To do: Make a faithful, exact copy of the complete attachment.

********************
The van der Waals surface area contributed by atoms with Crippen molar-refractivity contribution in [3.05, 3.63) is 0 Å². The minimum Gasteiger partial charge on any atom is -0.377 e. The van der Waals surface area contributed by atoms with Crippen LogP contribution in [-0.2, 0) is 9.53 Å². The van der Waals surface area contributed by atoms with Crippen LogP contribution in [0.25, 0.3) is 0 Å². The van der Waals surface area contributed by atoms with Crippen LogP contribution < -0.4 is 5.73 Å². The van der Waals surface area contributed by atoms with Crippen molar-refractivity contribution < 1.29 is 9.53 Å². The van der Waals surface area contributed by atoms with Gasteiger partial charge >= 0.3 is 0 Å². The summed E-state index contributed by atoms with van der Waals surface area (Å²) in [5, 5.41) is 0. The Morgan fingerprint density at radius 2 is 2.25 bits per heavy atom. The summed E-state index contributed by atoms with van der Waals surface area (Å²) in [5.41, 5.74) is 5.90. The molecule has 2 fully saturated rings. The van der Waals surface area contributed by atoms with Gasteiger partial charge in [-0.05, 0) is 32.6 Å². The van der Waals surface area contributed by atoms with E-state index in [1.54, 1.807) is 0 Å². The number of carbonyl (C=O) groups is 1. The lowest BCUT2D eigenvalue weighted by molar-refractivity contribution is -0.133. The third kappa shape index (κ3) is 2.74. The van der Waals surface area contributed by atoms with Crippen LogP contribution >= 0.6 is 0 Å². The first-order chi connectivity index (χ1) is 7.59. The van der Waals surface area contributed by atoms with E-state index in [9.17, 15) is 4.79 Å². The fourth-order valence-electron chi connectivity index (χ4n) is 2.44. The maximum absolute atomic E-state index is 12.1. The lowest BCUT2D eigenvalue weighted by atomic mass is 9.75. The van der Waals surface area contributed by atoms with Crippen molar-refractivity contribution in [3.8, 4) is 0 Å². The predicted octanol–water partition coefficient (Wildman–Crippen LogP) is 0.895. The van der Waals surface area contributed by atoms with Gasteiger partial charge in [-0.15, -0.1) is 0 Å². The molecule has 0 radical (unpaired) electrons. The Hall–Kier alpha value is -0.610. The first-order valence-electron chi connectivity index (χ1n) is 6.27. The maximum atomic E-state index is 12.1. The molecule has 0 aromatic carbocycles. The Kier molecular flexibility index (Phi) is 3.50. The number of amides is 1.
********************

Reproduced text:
The van der Waals surface area contributed by atoms with Crippen molar-refractivity contribution in [3.05, 3.63) is 0 Å². The minimum Gasteiger partial charge on any atom is -0.377 e. The van der Waals surface area contributed by atoms with Crippen LogP contribution in [-0.2, 0) is 9.53 Å². The van der Waals surface area contributed by atoms with Crippen LogP contribution in [0.25, 0.3) is 0 Å². The van der Waals surface area contributed by atoms with Crippen LogP contribution < -0.4 is 5.73 Å². The van der Waals surface area contributed by atoms with Crippen molar-refractivity contribution < 1.29 is 9.53 Å². The van der Waals surface area contributed by atoms with Gasteiger partial charge >= 0.3 is 0 Å². The summed E-state index contributed by atoms with van der Waals surface area (Å²) in [5, 5.41) is 0. The Morgan fingerprint density at radius 2 is 2.25 bits per heavy atom. The summed E-state index contributed by atoms with van der Waals surface area (Å²) in [5.41, 5.74) is 5.90. The molecule has 2 fully saturated rings. The van der Waals surface area contributed by atoms with Gasteiger partial charge in [-0.05, 0) is 32.6 Å². The van der Waals surface area contributed by atoms with E-state index in [1.54, 1.807) is 0 Å². The number of carbonyl (C=O) groups is 1. The lowest BCUT2D eigenvalue weighted by molar-refractivity contribution is -0.133. The third kappa shape index (κ3) is 2.74. The van der Waals surface area contributed by atoms with Crippen LogP contribution >= 0.6 is 0 Å². The first-order chi connectivity index (χ1) is 7.59. The van der Waals surface area contributed by atoms with E-state index in [9.17, 15) is 4.79 Å². The fourth-order valence-electron chi connectivity index (χ4n) is 2.44. The maximum absolute atomic E-state index is 12.1. The lowest BCUT2D eigenvalue weighted by atomic mass is 9.75. The van der Waals surface area contributed by atoms with Crippen molar-refractivity contribution in [3.8, 4) is 0 Å². The predicted octanol–water partition coefficient (Wildman–Crippen LogP) is 0.895. The van der Waals surface area contributed by atoms with Gasteiger partial charge in [-0.15, -0.1) is 0 Å². The molecule has 0 radical (unpaired) electrons. The Hall–Kier alpha value is -0.610. The first-order valence-electron chi connectivity index (χ1n) is 6.27. The maximum atomic E-state index is 12.1. The molecule has 0 aromatic carbocycles. The Kier molecular flexibility index (Phi) is 3.50. The number of amides is 1.